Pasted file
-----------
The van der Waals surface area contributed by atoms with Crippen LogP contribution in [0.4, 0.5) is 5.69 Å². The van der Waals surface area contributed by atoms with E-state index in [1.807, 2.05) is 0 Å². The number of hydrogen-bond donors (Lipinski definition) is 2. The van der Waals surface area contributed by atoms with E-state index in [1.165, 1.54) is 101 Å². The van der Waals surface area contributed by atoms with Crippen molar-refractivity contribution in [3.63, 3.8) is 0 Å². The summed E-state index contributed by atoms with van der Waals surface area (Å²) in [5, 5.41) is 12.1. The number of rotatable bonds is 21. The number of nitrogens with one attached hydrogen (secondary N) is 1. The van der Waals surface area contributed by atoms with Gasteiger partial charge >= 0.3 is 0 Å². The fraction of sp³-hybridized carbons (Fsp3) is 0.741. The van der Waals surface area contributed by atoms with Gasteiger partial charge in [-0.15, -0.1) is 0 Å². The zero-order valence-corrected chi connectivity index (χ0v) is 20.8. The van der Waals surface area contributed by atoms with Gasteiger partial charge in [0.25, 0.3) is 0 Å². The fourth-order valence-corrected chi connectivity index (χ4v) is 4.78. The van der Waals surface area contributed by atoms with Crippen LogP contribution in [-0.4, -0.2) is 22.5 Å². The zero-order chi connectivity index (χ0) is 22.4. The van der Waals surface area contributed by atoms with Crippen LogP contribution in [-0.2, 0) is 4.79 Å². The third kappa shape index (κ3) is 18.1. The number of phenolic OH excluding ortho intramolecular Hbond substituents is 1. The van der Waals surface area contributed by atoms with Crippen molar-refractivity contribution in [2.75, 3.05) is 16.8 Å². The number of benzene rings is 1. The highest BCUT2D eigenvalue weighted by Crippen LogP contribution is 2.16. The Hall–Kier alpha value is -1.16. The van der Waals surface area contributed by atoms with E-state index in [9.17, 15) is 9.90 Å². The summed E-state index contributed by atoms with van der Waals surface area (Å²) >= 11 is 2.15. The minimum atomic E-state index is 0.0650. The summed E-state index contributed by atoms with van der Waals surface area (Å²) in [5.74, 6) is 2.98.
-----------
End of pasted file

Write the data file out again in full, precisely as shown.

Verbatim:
The van der Waals surface area contributed by atoms with Crippen LogP contribution in [0.4, 0.5) is 5.69 Å². The van der Waals surface area contributed by atoms with E-state index in [1.807, 2.05) is 0 Å². The number of hydrogen-bond donors (Lipinski definition) is 2. The van der Waals surface area contributed by atoms with E-state index in [1.165, 1.54) is 101 Å². The van der Waals surface area contributed by atoms with Crippen molar-refractivity contribution in [3.63, 3.8) is 0 Å². The summed E-state index contributed by atoms with van der Waals surface area (Å²) in [5, 5.41) is 12.1. The number of rotatable bonds is 21. The number of nitrogens with one attached hydrogen (secondary N) is 1. The van der Waals surface area contributed by atoms with Gasteiger partial charge >= 0.3 is 0 Å². The fraction of sp³-hybridized carbons (Fsp3) is 0.741. The van der Waals surface area contributed by atoms with Gasteiger partial charge in [-0.15, -0.1) is 0 Å². The zero-order valence-corrected chi connectivity index (χ0v) is 20.8. The van der Waals surface area contributed by atoms with Gasteiger partial charge in [0.25, 0.3) is 0 Å². The fourth-order valence-corrected chi connectivity index (χ4v) is 4.78. The van der Waals surface area contributed by atoms with Crippen LogP contribution in [-0.4, -0.2) is 22.5 Å². The zero-order chi connectivity index (χ0) is 22.4. The van der Waals surface area contributed by atoms with Crippen LogP contribution in [-0.2, 0) is 4.79 Å². The third kappa shape index (κ3) is 18.1. The number of phenolic OH excluding ortho intramolecular Hbond substituents is 1. The van der Waals surface area contributed by atoms with Crippen molar-refractivity contribution in [2.75, 3.05) is 16.8 Å². The number of benzene rings is 1. The highest BCUT2D eigenvalue weighted by Crippen LogP contribution is 2.16. The Hall–Kier alpha value is -1.16. The van der Waals surface area contributed by atoms with E-state index in [9.17, 15) is 9.90 Å². The summed E-state index contributed by atoms with van der Waals surface area (Å²) >= 11 is 2.15. The minimum atomic E-state index is 0.0650. The summed E-state index contributed by atoms with van der Waals surface area (Å²) in [5.74, 6) is 2.98.